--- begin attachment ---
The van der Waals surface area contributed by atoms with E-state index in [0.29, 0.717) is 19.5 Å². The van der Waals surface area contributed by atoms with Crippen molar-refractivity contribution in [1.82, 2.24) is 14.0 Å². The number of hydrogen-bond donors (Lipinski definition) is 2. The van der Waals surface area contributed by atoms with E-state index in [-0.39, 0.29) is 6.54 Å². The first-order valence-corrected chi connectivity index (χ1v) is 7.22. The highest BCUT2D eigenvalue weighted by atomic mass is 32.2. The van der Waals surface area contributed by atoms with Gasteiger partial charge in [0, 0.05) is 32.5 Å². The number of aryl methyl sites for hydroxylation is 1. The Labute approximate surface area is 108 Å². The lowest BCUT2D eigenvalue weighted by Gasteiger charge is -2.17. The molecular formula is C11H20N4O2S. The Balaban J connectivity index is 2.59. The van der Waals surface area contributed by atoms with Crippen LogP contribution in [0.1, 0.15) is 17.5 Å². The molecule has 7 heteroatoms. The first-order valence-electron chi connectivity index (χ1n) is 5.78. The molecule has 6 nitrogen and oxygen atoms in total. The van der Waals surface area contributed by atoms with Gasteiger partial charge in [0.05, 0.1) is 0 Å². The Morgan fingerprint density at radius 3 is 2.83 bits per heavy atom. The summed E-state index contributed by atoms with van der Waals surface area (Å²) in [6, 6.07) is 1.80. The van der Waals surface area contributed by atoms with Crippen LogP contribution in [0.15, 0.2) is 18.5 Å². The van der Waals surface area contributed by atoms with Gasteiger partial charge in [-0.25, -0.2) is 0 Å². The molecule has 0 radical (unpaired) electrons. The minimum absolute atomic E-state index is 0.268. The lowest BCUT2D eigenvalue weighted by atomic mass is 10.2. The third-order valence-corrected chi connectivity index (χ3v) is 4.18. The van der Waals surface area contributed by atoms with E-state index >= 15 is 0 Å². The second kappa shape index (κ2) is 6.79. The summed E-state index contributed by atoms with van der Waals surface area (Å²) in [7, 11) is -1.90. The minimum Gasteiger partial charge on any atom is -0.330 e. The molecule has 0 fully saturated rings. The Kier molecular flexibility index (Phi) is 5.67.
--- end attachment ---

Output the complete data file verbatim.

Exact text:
The van der Waals surface area contributed by atoms with E-state index in [0.29, 0.717) is 19.5 Å². The van der Waals surface area contributed by atoms with Crippen molar-refractivity contribution in [1.82, 2.24) is 14.0 Å². The number of hydrogen-bond donors (Lipinski definition) is 2. The van der Waals surface area contributed by atoms with E-state index in [-0.39, 0.29) is 6.54 Å². The first-order valence-corrected chi connectivity index (χ1v) is 7.22. The highest BCUT2D eigenvalue weighted by atomic mass is 32.2. The van der Waals surface area contributed by atoms with Gasteiger partial charge in [0, 0.05) is 32.5 Å². The number of aryl methyl sites for hydroxylation is 1. The Labute approximate surface area is 108 Å². The lowest BCUT2D eigenvalue weighted by Gasteiger charge is -2.17. The molecular formula is C11H20N4O2S. The Balaban J connectivity index is 2.59. The van der Waals surface area contributed by atoms with Crippen LogP contribution in [0.1, 0.15) is 17.5 Å². The molecule has 7 heteroatoms. The first-order valence-electron chi connectivity index (χ1n) is 5.78. The molecule has 6 nitrogen and oxygen atoms in total. The van der Waals surface area contributed by atoms with Gasteiger partial charge in [0.05, 0.1) is 0 Å². The Morgan fingerprint density at radius 3 is 2.83 bits per heavy atom. The summed E-state index contributed by atoms with van der Waals surface area (Å²) in [6, 6.07) is 1.80. The van der Waals surface area contributed by atoms with Crippen LogP contribution in [0.15, 0.2) is 18.5 Å². The van der Waals surface area contributed by atoms with Gasteiger partial charge in [-0.25, -0.2) is 0 Å². The molecule has 0 radical (unpaired) electrons. The minimum absolute atomic E-state index is 0.268. The lowest BCUT2D eigenvalue weighted by atomic mass is 10.2. The third-order valence-corrected chi connectivity index (χ3v) is 4.18. The van der Waals surface area contributed by atoms with E-state index >= 15 is 0 Å². The second kappa shape index (κ2) is 6.79. The summed E-state index contributed by atoms with van der Waals surface area (Å²) in [7, 11) is -1.90. The minimum Gasteiger partial charge on any atom is -0.330 e. The molecule has 0 fully saturated rings. The Kier molecular flexibility index (Phi) is 5.67.